History of the Lenape in the Lower Delaware Valley

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History of the Lenape in the Lower Delaware Valley

Thursday, 2/27/20
6:30 pm - 8:00 pm

Event Type

Lecture/Panel Discussion
The Historical Society of Pennsylvania
1300 Locust St.
19107 Philadelphia , PA

Learn more about the history of Lenape peoples in this region both historically and in contemporary times. Conversation will include discussion about the controversial federal recognition claim.  Confirmed speakers thus far are Nanticoke-Lenape tribal historians, including Cara Blume, whose research was the foundation for federal recognition claims for the Delaware and New Jersey Lenape tribe, Curtis Zunigha from the Delaware Tribe of Indians and the Reverend John Norwood, first principal justice of the Tribal Supreme Court. Along with local tribal history, the Historical Society will also join to discuss its Native American collections and important archival questions about erasure and self-representation.

This event is part of the Free Library’s One Book, One Philadelphia program. Events inspired by Tommy Orange’s novel There There will take place citywide from January 22 through March 18, 2020.

Speaker's Bios:

Cara Lee Blume (Nanticoke Lenni-Lenape) holds a Ph. D. in anthropology from the Catholic University of America. During her 35-year career with the Delaware Division of Parks and Recreation, she has served as cultural heritage program manager as well as archaeologist and historic preservation specialist. Her research has focused on the history of the Lenape and Nanticoke tribal communities in Delaware since contact with Europeans; use of the U.S. Census to identify native communities in Delaware; and segregation and the preservation of tribal identity in Delaware. Her research also served as the foundation for federal recognition claims by Delaware and New Jersey Lenape tribes.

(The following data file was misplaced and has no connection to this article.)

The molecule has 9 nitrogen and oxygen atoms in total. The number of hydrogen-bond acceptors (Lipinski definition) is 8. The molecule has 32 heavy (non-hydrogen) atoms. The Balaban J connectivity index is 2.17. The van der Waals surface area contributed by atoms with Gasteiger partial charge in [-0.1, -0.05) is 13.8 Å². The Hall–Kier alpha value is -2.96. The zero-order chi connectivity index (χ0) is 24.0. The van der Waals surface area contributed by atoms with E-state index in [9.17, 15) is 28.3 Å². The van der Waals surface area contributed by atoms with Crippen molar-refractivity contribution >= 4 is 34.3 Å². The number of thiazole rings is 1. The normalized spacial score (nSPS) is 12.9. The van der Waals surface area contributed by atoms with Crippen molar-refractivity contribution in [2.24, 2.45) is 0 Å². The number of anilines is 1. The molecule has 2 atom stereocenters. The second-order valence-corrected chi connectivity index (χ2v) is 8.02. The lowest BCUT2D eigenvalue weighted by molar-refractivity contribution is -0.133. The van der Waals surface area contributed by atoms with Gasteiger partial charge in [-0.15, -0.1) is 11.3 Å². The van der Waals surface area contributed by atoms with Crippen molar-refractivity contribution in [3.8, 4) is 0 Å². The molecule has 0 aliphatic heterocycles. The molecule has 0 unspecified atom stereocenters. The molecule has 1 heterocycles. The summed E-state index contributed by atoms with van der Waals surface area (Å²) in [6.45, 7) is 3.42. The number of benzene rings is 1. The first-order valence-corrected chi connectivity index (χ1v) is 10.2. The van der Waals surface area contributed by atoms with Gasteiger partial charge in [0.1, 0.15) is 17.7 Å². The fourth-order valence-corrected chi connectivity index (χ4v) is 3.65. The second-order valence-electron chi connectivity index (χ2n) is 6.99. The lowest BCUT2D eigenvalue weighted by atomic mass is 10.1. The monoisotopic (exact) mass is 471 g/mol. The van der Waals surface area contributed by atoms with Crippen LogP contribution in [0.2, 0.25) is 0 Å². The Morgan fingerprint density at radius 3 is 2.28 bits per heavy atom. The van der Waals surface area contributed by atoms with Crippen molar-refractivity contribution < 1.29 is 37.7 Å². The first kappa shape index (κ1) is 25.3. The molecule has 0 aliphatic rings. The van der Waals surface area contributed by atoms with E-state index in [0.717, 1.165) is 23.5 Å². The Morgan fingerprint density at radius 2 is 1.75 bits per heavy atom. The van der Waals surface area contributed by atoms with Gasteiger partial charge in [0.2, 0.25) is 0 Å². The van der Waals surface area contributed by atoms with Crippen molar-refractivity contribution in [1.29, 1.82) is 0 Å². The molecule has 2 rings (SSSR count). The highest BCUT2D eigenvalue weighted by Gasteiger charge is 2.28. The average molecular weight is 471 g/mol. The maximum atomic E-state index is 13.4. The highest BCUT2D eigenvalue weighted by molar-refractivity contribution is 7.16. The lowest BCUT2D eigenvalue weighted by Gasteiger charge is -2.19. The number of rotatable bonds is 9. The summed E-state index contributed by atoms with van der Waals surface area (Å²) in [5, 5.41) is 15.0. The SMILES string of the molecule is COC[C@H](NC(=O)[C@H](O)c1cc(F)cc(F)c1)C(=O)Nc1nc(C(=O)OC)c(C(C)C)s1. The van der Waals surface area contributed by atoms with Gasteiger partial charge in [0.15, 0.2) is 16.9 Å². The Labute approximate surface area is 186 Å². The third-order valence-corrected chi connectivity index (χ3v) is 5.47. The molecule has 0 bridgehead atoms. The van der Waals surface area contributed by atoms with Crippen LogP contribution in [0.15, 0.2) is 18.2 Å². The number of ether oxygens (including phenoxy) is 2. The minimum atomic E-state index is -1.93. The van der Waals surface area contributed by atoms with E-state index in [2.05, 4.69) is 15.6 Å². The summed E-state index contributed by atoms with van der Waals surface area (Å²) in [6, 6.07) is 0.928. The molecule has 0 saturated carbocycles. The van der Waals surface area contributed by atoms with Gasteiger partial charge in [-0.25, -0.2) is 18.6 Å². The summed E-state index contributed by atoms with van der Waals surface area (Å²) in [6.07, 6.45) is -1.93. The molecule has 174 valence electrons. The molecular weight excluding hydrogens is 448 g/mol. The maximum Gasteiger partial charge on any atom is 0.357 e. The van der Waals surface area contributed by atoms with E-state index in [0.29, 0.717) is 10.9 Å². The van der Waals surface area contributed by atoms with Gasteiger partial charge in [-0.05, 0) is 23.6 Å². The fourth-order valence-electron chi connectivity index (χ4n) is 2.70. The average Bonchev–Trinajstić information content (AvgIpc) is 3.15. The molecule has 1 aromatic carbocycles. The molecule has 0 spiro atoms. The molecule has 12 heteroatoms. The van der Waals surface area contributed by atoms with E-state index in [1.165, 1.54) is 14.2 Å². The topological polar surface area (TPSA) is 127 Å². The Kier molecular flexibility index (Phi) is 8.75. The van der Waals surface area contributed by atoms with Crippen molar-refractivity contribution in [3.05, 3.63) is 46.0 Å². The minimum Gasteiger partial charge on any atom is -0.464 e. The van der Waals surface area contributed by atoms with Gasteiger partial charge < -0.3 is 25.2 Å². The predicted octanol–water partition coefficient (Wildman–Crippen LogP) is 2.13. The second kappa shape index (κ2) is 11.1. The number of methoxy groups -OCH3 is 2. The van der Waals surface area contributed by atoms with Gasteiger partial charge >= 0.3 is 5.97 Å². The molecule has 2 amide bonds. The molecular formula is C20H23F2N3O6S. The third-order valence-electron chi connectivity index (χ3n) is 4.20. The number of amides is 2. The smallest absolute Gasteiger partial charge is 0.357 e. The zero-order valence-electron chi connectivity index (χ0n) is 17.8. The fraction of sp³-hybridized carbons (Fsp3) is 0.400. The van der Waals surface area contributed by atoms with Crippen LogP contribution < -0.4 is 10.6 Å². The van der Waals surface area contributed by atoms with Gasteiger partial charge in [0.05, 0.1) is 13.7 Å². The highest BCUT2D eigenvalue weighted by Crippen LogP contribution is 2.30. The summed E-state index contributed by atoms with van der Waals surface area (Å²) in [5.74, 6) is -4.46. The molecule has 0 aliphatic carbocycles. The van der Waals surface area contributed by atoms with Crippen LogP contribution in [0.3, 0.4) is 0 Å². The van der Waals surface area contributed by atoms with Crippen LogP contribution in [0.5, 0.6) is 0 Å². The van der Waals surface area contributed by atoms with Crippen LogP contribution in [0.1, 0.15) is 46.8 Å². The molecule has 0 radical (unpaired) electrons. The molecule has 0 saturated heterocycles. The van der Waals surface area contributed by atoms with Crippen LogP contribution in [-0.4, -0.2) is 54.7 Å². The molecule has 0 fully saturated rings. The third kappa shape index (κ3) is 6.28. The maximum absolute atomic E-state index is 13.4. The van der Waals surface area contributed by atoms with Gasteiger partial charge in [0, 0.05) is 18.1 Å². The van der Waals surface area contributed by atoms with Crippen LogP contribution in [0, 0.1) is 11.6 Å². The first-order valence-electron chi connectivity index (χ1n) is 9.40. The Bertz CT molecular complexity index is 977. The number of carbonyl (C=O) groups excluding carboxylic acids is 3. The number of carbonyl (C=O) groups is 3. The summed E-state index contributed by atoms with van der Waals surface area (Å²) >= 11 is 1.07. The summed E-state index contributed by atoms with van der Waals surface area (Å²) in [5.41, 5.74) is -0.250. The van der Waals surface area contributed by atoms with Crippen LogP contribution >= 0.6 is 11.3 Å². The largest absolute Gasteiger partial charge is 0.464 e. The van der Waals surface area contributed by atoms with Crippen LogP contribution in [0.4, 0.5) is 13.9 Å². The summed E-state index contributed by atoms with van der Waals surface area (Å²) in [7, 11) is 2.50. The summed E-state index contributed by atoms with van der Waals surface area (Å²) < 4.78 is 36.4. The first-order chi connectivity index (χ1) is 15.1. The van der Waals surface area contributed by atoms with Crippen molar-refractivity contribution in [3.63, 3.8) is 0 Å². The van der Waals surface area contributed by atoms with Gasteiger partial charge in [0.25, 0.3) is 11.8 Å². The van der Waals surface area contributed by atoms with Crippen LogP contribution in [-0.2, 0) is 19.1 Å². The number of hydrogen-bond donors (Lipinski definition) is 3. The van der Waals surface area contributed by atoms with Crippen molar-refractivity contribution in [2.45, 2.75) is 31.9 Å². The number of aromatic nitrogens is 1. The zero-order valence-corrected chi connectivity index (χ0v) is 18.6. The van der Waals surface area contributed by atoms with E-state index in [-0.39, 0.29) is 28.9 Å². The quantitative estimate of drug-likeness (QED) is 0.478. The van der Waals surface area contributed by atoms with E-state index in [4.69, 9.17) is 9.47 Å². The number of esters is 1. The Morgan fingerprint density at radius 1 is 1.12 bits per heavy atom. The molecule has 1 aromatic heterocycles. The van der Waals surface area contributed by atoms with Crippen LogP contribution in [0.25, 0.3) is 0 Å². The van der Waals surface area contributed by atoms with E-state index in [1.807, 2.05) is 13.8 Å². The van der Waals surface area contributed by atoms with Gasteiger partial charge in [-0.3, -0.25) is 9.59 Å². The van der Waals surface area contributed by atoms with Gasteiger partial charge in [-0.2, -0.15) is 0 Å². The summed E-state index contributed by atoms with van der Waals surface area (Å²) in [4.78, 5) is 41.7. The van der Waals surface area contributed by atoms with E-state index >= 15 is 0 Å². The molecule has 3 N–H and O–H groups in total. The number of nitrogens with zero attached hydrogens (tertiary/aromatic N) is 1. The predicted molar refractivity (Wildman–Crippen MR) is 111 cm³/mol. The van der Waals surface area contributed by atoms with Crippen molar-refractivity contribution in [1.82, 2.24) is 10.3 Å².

Pastor John Norwood is a Nanticoke Lenni-Lenape Tribal Judge, served as a Tribal Councilman for fifteen years, and is the founding Pastor of Ujima Village Christian Church, a non-denominational congregation in Ewing, New Jersey. He serves as government liaison for the Confederation of Sovereign Nanticoke-Lenape Tribes, a union of the three interrelated tribal nations of Nanticoke and Lenape people remaining in the area of the Delaware Bay, and as a tribal delegate to the National Congress of American Indians (NCAI). Author of  We are Still Here, Pastor Norwood is devoted to promoting awareness of his tribal history as well as present issues.

Curtis Zunigha, an enrolled member in the Delaware Tribe of Indians in Oklahoma, is director of Cultural Resources at the tribe and has served for over 30 years in many capacities of culture and community, including as Chief of the Delaware Tribe of Indians from 1994 to 1998. He is a co-founder and co-director of the Lenape Center, a nonprofit corporation based in New York City which promotes the history and culture of the Lenape people (a.k.a. Delaware Indians) through the arts, humanities, and social identity. As a tradition-bearer of the Lenape culture he has proficiency in language, history, customs, singing and leading Lenape social dances.

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